Risk-Based Investigation and Evaluation, Former Rail Yard. Ms. Zemo developed the strategic approach and directed regulatory interaction for a fast-track, focused, risk-based investigation and evaluation of a former rail yard near San Francisco Bay that was subsequently redeveloped for commercial use. Petroleum hydrocarbons and metals (especially lead) were present at the site as “background” within the fill and as a result of site operations.  These constituents, along with minor chlorinated VOCs, were assessed with respect to future human receptors and sensitive ecological receptors. Site closure was granted by the state agency within 12 months of implementing investigation fieldwork.
Site Characterization and Human Health Risk Assessment, Former Pipeline Route. Ms. Zemo managed this project for a major oil company client in which soil within the saturated zone along a former pipeline contained residual separate-phase crude oil. The remedial selection by the former consultant was excavation and biotreatment. Ms. Zemo negotiated with two state regulatory agencies to leave the petroleum in place based on its low water solubility and limited risk to human health under a residential exposure scenario. She demonstrated to the agency that TPH detections in groundwater samples were the artifacts of positive interferences to the TPH measurement and were not representative of dissolved-phase petroleum. The site was closed in 1995 and has been developed as a subdivision.  This was one of the first risk-based site closures issued by the California RWQCB-CV.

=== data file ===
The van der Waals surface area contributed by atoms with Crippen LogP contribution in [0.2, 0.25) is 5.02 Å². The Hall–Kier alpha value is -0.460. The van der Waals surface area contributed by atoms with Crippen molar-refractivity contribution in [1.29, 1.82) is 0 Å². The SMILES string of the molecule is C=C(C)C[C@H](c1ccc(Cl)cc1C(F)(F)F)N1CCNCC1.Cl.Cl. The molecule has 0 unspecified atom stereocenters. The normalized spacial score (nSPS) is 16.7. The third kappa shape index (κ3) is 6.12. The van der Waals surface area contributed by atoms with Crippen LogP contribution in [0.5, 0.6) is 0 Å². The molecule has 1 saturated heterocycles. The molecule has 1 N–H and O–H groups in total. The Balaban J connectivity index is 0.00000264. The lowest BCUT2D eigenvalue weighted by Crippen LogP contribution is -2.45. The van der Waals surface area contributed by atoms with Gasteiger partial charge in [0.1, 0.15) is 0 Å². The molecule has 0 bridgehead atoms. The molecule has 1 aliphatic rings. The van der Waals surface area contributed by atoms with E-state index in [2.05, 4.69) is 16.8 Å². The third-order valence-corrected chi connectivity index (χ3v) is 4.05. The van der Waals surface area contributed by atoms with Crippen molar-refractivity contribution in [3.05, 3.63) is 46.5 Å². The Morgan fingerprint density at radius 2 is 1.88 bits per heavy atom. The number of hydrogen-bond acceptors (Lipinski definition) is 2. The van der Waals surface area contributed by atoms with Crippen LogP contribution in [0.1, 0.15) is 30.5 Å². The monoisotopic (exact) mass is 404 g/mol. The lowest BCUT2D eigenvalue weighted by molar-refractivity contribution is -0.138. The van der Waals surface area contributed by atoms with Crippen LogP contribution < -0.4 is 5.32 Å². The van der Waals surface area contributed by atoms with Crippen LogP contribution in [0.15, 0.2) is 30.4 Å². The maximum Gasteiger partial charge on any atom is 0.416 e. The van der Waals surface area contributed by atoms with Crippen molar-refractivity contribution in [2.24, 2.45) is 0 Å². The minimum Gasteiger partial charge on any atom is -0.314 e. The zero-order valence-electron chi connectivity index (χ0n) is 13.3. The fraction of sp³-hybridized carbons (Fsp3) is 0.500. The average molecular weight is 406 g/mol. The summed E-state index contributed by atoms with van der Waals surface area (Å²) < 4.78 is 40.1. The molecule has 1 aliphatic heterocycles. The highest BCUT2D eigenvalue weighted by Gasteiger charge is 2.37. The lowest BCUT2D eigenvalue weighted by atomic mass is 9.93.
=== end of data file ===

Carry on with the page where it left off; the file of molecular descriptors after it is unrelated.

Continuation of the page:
Technical Review Regarding Site Investigation or Remediation Focused on Tars or Creosote.  Ms. Zemo provided specialty technical review on several sites impacted by tars or creosote (MGP facilities, wood treating facilities, and a roofing tar manufacturing facility).  She focused on the fate and transport of the dense separate phase and the dissolved plume, and the interpretation of “TPH” data and PAH ratios.  On several projects, Ms. Zemo identified significant interference to groundwater analytical data by a non-dissolved component, which resulted in dramatic decreases to remediation requirements.